# Does the uniqueness of Big Bang violate space-time homogeneity?

One possible way to explain the arrow of time is to say that the entropy is increasing simply because the entropy in the beginning was at unsustainably low levels and is therefore bound to increase. The way that the entropy got so low in the beginning can, in turn, be explained by postulating special conditions that prevailed at that time---such as cosmic inflation, high density, extreme temperature, or others. Without going into the details of such explanations, there seems to be a general objection that could be raised to counter any explanation in that direction. The general objection is that space-time homogeneity should rule out special conditions anywhere in space-time, including the very onset of time itself.

Therefore, my question is this. How do we reconcile the principle of space-time homogeneity with the intuition that time can only have one origin?

• maybe you have a different definition for space time homogeneity? have a look at this question and answers physics.stackexchange.com/q/83393 – anna v Oct 2 at 13:02
• You are probably mixing spacial homogenity with space-time homogenity. – MBN Oct 2 at 13:06
• Welcome to Physics! Minor comment to the post (v3): since your revision history is public, there's no need to annotate your post with that information. If you find yourself making another substantial edit, you might remove the last line. – rob Oct 2 at 13:54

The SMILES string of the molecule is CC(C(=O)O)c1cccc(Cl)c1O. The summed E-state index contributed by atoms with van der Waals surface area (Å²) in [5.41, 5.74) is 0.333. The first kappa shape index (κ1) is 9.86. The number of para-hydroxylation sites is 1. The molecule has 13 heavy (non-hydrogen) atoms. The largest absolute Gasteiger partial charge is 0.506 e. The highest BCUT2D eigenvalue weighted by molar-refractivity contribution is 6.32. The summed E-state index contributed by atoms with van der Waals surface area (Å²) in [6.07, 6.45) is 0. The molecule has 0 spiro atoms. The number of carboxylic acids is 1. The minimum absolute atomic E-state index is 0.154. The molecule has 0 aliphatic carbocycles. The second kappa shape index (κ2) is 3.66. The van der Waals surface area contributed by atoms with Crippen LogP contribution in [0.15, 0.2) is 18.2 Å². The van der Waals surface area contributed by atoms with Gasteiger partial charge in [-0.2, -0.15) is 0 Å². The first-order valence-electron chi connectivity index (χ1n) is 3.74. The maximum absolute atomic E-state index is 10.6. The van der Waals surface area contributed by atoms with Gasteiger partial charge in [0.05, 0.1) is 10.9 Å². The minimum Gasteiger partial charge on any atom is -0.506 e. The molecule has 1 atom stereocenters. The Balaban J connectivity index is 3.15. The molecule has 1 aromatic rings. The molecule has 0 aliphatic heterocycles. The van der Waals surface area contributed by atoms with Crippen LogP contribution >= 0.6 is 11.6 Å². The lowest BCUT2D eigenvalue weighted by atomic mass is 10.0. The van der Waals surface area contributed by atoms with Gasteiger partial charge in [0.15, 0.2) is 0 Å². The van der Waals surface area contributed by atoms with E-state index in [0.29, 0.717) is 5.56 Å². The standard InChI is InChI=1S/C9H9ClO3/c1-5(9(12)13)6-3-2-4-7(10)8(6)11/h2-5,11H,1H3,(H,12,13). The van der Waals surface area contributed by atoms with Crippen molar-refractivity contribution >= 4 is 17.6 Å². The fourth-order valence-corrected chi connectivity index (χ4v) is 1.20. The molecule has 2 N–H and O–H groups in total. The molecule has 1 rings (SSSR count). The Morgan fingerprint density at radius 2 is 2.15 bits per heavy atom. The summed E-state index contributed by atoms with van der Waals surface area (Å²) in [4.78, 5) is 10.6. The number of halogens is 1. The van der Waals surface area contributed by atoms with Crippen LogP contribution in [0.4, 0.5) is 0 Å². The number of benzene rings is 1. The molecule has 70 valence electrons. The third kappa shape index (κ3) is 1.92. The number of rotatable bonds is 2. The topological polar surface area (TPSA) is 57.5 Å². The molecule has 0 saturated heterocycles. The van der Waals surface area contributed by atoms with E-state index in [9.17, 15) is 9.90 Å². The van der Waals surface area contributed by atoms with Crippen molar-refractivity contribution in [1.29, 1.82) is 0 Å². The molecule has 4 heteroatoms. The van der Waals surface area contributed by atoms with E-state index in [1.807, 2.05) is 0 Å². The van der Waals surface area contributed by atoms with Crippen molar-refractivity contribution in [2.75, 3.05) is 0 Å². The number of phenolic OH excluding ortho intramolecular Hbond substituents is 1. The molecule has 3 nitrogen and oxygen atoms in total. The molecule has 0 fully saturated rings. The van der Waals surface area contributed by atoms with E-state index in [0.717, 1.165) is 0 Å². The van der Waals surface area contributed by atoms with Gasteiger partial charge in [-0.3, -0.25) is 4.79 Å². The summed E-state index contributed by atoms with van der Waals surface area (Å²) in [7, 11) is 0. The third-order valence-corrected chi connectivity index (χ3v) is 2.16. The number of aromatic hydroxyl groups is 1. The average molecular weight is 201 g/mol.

• The way that the entropy got so low in the beginning can, in turn, be explained by postulating special conditions that prevailed at that time---such as cosmic inflation, high density, extreme temperature, or others. No, this is wrong. You may wish to search to see if we already have a question on this topic. – Ben Crowell Oct 2 at 15:23
• It should be noted that in accepted cosmological models homogeneity and isotropy of space hold, but homogeneity of time doesn't, because of expansion. E.g., many cosmological parameters, like $a$ (scale factor), $H$ (Hubble constant), $\Omega_{\rm m}$ (cold matter density) do depend on cosmological time. As a consequence energy is not conserved. – Elio Fabri Oct 4 at 9:55